It was reported that they denied the licence because Adam was undergoing hormone replacement therapy. He was “declared unfit to fly”. This issue is something Adam will handle later on. For now he is focused on getting his final flying licence.
Adam Harry is a star, an example to the young, to keep a focus, ignore naysayers, find kindred spirits and work towards a life goal. He laughs away compliments on his good looks, and soothing voice. However, he will graciously accept a compliment on his superb acting in his debut film Binary Error.
According to Adam the film has made him even more aware of the treatment meted out to the community. He often has to explain what a trans man is. “Trans men have less visibility in Kerala. People ask me ‘what is this trans, you are just a man’. I have changed my official documentation to “make” as a gender identification. There is a transgender option now, and I identify as a man.”
That cinema reflects life, is amply illustrated in this film, starring Adam Harry, and Sunny Waye in key roles. The story revolves around a trans man living in anonymity, his relationship with his mother, and society. For Adam, it has been a cathartic experience, to say the least.
“Now the hiding is over” says Adam, his voice the happiest it has been in a while. “I worked in a theatre group called ‘mazhavil’ (rainbow) which had trans artists and have always been interested in films. Director Anjana [George] called me and I was so happy. The crew trained us, and everyone was very supportive. At first I thought it would be so difficult, but it was not. My shoot was one day, and that one day of facing the camera has had a massive impact.”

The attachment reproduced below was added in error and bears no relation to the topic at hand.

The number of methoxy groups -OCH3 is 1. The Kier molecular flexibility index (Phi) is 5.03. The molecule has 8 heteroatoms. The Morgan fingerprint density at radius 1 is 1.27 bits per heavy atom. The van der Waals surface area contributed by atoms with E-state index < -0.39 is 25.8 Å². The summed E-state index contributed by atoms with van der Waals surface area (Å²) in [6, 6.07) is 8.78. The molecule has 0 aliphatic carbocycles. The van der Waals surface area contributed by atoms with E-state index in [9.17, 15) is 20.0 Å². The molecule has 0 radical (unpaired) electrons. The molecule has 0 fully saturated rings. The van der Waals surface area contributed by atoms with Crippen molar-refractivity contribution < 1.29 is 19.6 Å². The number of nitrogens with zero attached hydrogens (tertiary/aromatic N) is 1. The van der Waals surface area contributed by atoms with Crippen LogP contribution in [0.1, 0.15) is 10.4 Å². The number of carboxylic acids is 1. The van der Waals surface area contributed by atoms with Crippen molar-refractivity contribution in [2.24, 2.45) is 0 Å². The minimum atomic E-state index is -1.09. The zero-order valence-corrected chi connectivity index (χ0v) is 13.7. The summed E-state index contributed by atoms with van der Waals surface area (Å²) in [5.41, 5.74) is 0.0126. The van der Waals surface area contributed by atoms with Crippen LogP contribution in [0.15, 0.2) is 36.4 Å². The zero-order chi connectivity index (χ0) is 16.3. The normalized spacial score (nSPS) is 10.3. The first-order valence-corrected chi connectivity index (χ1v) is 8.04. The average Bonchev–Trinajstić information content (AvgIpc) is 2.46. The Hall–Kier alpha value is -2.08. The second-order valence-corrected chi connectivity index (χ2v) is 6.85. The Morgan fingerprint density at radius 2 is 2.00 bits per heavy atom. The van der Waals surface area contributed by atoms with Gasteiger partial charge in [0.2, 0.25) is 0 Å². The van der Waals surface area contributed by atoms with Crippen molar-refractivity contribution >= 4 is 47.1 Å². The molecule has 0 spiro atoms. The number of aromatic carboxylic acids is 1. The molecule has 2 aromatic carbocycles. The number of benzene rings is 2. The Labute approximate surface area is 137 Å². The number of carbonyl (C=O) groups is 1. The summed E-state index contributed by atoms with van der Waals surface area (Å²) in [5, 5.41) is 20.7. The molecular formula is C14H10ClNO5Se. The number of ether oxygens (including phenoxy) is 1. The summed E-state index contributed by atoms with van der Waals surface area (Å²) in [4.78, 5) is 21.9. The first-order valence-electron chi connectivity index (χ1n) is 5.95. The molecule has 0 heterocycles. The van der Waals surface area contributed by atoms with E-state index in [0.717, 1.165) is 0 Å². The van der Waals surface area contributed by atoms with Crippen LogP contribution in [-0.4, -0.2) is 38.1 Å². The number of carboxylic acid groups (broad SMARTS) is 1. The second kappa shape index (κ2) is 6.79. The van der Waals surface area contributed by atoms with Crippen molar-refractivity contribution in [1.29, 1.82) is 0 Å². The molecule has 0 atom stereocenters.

When in the film Adam’s identity is finally revealed, it does come as a surprise to the audience as well. Adam has now done a couple of short films but he is clear that he will earn his pilot’s licence and not become a full time actor just yet. “I am preparing for scholarships so I can go back to South Africa and clear my exams. It is very hard for a trans gender pilot to get a licence in India. Airlines also have a lot of problematic clauses,” he says he wants to take it one step at a time. Adam will return to India to face the challenges but for now the open sky becomes. With a rainbow running through it.